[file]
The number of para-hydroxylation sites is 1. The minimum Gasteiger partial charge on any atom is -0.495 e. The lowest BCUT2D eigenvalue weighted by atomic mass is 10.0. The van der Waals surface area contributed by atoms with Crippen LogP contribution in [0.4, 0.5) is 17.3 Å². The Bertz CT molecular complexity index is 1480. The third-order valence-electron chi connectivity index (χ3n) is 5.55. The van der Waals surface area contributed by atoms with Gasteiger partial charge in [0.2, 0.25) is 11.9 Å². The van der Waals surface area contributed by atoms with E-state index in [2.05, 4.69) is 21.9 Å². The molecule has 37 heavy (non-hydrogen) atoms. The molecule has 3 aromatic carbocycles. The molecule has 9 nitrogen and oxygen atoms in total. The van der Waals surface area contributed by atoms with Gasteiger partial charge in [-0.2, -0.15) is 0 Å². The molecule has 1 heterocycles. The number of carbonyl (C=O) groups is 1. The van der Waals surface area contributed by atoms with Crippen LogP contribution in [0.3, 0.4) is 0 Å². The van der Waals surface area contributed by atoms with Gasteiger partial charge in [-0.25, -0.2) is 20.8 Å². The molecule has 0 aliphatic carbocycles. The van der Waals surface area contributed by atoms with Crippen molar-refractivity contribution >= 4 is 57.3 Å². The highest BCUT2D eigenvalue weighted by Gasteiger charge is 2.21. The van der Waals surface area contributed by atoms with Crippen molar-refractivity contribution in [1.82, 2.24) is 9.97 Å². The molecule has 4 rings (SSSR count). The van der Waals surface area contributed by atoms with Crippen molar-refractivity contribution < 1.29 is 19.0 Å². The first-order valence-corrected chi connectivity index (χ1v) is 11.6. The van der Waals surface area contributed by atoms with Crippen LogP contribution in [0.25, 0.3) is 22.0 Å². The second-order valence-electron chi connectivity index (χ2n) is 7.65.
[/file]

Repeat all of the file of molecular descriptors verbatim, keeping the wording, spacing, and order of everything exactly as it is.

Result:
The number of para-hydroxylation sites is 1. The minimum Gasteiger partial charge on any atom is -0.495 e. The lowest BCUT2D eigenvalue weighted by atomic mass is 10.0. The van der Waals surface area contributed by atoms with Crippen LogP contribution in [0.4, 0.5) is 17.3 Å². The Bertz CT molecular complexity index is 1480. The third-order valence-electron chi connectivity index (χ3n) is 5.55. The van der Waals surface area contributed by atoms with Gasteiger partial charge in [0.2, 0.25) is 11.9 Å². The van der Waals surface area contributed by atoms with E-state index in [2.05, 4.69) is 21.9 Å². The molecule has 37 heavy (non-hydrogen) atoms. The molecule has 3 aromatic carbocycles. The molecule has 9 nitrogen and oxygen atoms in total. The van der Waals surface area contributed by atoms with Gasteiger partial charge in [-0.2, -0.15) is 0 Å². The molecule has 1 heterocycles. The number of carbonyl (C=O) groups is 1. The van der Waals surface area contributed by atoms with Crippen LogP contribution in [0.3, 0.4) is 0 Å². The van der Waals surface area contributed by atoms with Gasteiger partial charge in [-0.25, -0.2) is 20.8 Å². The molecule has 0 aliphatic carbocycles. The van der Waals surface area contributed by atoms with Crippen molar-refractivity contribution >= 4 is 57.3 Å². The highest BCUT2D eigenvalue weighted by Gasteiger charge is 2.21. The van der Waals surface area contributed by atoms with Crippen molar-refractivity contribution in [1.82, 2.24) is 9.97 Å². The molecule has 4 rings (SSSR count). The van der Waals surface area contributed by atoms with Crippen molar-refractivity contribution < 1.29 is 19.0 Å². The first-order valence-corrected chi connectivity index (χ1v) is 11.6. The van der Waals surface area contributed by atoms with Crippen LogP contribution in [0.25, 0.3) is 22.0 Å². The second-order valence-electron chi connectivity index (χ2n) is 7.65.